Amazon has been keeping its robots for the most part hidden, instead going to another extreme with their new Amazon Go grocery stores where they have neither humans nor robots, offering a seamless shopping experience not unlike shoplifting. Their stores are just shelves that you take items from, which are later automagically billed to your Amazon account. Amazon recently opened its latest Go store and trademark shoplifter experience in NYC. We will be covering our Amazon Go experience in another story.
However, Amazon is investing in robots to take care of its online delivery. For years Amazon has fostered rumors of drones undertaking the last mile of delivery to get you your online goodies even faster, with swarms of drones supposedly ready to deliver sneakers in less than thirty minutes. Despite the buzz about drones (and wow do they buzz), they haven’t been spotted in the wild much, with many issues still to be resolved such as the risk of attacks by birds, dogs, or pesky kids with slingshots and long sticks. You can see how a potential addition of a small weapon—perhaps a taser or a gun—to the drones under the premise of self-defence might seem justifiable, but would just lead to a future robot apocalypse where drones go rogue and attack children everywhere.
Another pioneering big-box retailer who is putting drones to use behind closed doors (away from small children) is Walmart. In 2017, Walmart was granted a patent for a system in which drones shuttle products between different departments inside its stores. The idea was to reduce the time customers spent searching for a particular product on the shelf, or waiting for a human customer service representative to find the product in the storeroom.
Walmart is also in on the robot game, with not one but four robots (possibly more) deployed. Instead of opting for an all-in-one multifunction robot like Marty—who can do two tasks questionably well—Walmart has divided the tasks of floor cleaning, shelf scanning, product delivery and automatic vending into four single task robots: the Auto-C, the ride-on floor cleaner you no longer need to ride; the Auto-S, a shelf scanner; the Fast Unloader, a storeroom inventory dispatcher; and the Pickup Tower, an online order vending machine. Interestingly, none of these have googly eyes.
Walmart’s line-up feels very fresh and new, but robots have been in retail for decades—think of the vending machine, the earliest example of a robot store assistant. Consumer electronics retailer Best Buy has taken the vending machine concept one step further, making one so big that you could stand in it. Best Buy collaborated with PaR Systems to introduce Chloe, a giant automated robot arm that retrieves products from rows of secure shelves behind it. All you need to do is tell Chloe what products you want using a touch screen, and she’ll navigate the shelves to deliver a range of small electronic goods such as earbuds or video games to you. Like Chloe’s smaller siblings, the whole system lets customers make purchases without the need for an employee and, by shelving merchandise vertically, opens up additional floorspace in the store. As these kinds of items are often kept in locked cabinets or displayed without the items inside for security purposes, using Chloe means that shoppers do not need to wait for a shop assistant to help them access and purchase their items.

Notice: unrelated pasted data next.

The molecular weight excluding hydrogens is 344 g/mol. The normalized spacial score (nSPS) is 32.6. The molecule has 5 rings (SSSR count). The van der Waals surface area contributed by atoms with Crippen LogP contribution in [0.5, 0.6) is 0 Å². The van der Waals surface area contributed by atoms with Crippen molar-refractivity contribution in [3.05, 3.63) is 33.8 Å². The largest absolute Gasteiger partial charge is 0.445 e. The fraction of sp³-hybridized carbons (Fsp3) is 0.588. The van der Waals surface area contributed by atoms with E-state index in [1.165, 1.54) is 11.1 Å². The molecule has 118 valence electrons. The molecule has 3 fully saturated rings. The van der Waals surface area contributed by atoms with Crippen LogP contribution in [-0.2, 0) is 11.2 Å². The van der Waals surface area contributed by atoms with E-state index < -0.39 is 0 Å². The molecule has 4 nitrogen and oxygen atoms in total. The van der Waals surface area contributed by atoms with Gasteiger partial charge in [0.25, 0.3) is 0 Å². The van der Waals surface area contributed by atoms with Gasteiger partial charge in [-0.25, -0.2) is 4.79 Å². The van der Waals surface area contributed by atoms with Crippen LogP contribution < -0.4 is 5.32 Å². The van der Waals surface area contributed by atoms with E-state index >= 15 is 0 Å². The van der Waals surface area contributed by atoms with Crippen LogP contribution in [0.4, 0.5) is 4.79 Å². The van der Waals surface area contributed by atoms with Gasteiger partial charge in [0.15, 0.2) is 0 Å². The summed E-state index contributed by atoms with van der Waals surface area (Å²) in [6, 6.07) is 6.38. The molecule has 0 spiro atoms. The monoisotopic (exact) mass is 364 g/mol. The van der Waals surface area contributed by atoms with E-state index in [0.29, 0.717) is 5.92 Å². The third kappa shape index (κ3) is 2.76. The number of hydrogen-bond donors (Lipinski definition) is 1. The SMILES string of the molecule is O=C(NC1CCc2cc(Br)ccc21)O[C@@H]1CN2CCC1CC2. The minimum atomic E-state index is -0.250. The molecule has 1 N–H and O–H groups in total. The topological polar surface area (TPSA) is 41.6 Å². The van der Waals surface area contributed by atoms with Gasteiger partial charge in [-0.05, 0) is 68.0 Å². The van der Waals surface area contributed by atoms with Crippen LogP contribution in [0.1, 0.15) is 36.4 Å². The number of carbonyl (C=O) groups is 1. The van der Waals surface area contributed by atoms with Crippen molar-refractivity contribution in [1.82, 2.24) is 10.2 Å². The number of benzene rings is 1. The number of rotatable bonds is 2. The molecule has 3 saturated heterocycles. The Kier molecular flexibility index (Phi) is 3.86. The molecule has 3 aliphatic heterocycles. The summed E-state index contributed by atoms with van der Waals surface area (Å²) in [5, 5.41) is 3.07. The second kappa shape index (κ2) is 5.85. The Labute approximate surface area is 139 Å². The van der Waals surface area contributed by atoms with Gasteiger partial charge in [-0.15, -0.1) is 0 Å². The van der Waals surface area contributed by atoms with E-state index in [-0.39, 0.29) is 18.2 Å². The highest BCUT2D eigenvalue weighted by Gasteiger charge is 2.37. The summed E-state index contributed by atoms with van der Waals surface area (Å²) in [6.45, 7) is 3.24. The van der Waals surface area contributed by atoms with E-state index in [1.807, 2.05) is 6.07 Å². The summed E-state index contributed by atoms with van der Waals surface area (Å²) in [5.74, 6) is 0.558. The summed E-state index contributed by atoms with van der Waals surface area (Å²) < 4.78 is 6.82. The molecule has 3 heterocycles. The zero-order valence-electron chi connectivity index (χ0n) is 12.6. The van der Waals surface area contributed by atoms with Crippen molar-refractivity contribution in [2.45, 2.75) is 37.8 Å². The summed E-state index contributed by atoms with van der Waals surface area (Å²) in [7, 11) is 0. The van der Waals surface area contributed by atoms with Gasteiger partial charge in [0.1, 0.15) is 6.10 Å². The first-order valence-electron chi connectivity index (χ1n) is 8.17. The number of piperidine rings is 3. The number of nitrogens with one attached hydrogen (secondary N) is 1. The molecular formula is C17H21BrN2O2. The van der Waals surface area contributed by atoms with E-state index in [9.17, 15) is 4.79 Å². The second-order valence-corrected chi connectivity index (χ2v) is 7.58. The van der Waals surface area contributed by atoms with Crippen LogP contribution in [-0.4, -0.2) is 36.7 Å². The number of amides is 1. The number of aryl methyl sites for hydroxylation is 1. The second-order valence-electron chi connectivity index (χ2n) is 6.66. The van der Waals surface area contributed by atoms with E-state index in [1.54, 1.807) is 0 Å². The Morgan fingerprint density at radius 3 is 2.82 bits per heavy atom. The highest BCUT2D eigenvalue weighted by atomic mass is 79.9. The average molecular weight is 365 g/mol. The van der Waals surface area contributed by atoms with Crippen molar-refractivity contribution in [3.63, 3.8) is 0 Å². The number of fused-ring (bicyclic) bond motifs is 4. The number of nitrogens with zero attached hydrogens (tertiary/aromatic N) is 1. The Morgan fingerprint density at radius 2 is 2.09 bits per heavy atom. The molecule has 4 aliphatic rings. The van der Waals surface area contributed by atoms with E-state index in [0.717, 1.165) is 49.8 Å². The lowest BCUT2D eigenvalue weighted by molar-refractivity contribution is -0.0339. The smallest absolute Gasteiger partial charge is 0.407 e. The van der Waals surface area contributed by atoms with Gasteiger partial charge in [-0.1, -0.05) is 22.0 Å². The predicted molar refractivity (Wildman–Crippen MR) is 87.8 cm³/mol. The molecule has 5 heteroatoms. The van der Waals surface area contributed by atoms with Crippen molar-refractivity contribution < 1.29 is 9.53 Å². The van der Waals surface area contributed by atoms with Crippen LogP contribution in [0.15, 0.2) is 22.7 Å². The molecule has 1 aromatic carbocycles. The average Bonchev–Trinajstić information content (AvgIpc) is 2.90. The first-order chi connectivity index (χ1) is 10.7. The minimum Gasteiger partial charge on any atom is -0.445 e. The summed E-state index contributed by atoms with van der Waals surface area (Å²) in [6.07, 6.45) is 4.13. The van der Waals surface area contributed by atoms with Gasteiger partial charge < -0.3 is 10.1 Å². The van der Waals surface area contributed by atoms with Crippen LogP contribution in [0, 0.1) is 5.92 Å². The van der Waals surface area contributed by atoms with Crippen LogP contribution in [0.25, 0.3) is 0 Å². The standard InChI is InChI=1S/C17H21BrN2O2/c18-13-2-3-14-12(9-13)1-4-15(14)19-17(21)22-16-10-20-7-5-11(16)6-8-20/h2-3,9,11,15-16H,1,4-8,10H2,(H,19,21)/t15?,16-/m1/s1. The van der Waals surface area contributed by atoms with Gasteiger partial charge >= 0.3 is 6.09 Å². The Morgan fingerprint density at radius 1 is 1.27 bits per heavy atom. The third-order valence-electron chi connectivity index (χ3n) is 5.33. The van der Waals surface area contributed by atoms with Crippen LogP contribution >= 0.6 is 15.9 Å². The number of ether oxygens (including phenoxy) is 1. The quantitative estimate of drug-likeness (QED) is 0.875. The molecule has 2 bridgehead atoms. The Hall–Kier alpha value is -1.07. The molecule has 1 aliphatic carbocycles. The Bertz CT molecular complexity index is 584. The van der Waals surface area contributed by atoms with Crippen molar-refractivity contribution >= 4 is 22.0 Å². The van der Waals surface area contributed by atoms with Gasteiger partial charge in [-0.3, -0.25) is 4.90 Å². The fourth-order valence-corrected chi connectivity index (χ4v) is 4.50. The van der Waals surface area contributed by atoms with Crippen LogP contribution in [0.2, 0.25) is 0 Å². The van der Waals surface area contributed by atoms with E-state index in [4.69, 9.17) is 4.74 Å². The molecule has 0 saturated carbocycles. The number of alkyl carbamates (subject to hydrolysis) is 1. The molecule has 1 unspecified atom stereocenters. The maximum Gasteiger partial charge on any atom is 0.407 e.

Robots Vs Humans?
What are the things we expect to see more robots doing in retail stores? Are we happy to have a world where we don’t ever need to talk to another human, or do we crave something more?
There is no doubt that automation in large format store retail is inevitable and actually leads to a better shopping experience by freeing up the humans to look after the customers. But we still need to find the harmonious balance between shoppers and robots.
Kids have been getting stuck in vending machines for decades trying to get free candy—let’s hope there isn’t a Chloe incident resulting in children being wedged 30 feet up between earbuds and phone chargers anytime soon.
About Vaughan Fergusson
Vaughan is the Founder of Vend. An entrepreneur and technologist, Vaughan's goal is to make retailers' lives easier. When he's not leading the team, Vaughan is working on his charitable foundation and raising his kids.